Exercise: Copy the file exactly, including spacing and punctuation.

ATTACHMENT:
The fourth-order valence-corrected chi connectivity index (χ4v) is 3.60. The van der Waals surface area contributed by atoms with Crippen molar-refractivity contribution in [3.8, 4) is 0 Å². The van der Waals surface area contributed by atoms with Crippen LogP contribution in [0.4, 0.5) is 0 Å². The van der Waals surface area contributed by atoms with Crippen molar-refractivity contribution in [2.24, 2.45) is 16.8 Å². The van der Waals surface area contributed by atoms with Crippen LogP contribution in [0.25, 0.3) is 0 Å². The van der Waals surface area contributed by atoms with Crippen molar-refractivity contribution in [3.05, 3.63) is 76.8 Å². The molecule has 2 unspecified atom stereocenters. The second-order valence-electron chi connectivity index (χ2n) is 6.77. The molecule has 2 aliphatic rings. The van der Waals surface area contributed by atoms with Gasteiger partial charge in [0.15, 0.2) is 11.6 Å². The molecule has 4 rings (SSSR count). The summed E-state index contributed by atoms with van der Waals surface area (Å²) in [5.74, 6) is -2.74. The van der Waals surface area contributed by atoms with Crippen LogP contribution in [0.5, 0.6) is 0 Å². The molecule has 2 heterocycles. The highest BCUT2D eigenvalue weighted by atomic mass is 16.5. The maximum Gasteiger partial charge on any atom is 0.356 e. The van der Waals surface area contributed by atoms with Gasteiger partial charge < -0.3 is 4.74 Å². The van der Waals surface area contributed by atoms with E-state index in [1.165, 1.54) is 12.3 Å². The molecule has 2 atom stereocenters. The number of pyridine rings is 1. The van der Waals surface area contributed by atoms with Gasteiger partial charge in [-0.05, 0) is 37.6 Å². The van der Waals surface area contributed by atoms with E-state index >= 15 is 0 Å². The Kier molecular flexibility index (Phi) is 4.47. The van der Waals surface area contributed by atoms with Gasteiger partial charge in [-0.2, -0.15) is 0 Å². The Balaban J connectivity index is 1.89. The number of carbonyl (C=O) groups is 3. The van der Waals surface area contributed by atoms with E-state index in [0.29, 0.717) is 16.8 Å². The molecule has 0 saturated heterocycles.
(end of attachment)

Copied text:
The fourth-order valence-corrected chi connectivity index (χ4v) is 3.60. The van der Waals surface area contributed by atoms with Crippen molar-refractivity contribution in [3.8, 4) is 0 Å². The van der Waals surface area contributed by atoms with Crippen LogP contribution in [0.4, 0.5) is 0 Å². The van der Waals surface area contributed by atoms with Crippen molar-refractivity contribution in [2.24, 2.45) is 16.8 Å². The van der Waals surface area contributed by atoms with Crippen LogP contribution in [0.25, 0.3) is 0 Å². The van der Waals surface area contributed by atoms with Crippen molar-refractivity contribution in [3.05, 3.63) is 76.8 Å². The molecule has 2 unspecified atom stereocenters. The second-order valence-electron chi connectivity index (χ2n) is 6.77. The molecule has 2 aliphatic rings. The van der Waals surface area contributed by atoms with Gasteiger partial charge in [0.15, 0.2) is 11.6 Å². The molecule has 4 rings (SSSR count). The summed E-state index contributed by atoms with van der Waals surface area (Å²) in [5.74, 6) is -2.74. The van der Waals surface area contributed by atoms with Crippen LogP contribution in [0.5, 0.6) is 0 Å². The molecule has 2 heterocycles. The highest BCUT2D eigenvalue weighted by atomic mass is 16.5. The maximum Gasteiger partial charge on any atom is 0.356 e. The van der Waals surface area contributed by atoms with Gasteiger partial charge < -0.3 is 4.74 Å². The van der Waals surface area contributed by atoms with E-state index in [1.165, 1.54) is 12.3 Å². The molecule has 2 atom stereocenters. The number of pyridine rings is 1. The van der Waals surface area contributed by atoms with Gasteiger partial charge in [-0.05, 0) is 37.6 Å². The van der Waals surface area contributed by atoms with E-state index >= 15 is 0 Å². The Kier molecular flexibility index (Phi) is 4.47. The van der Waals surface area contributed by atoms with Gasteiger partial charge in [-0.2, -0.15) is 0 Å². The Balaban J connectivity index is 1.89. The number of carbonyl (C=O) groups is 3. The van der Waals surface area contributed by atoms with E-state index in [0.29, 0.717) is 16.8 Å². The molecule has 0 saturated heterocycles.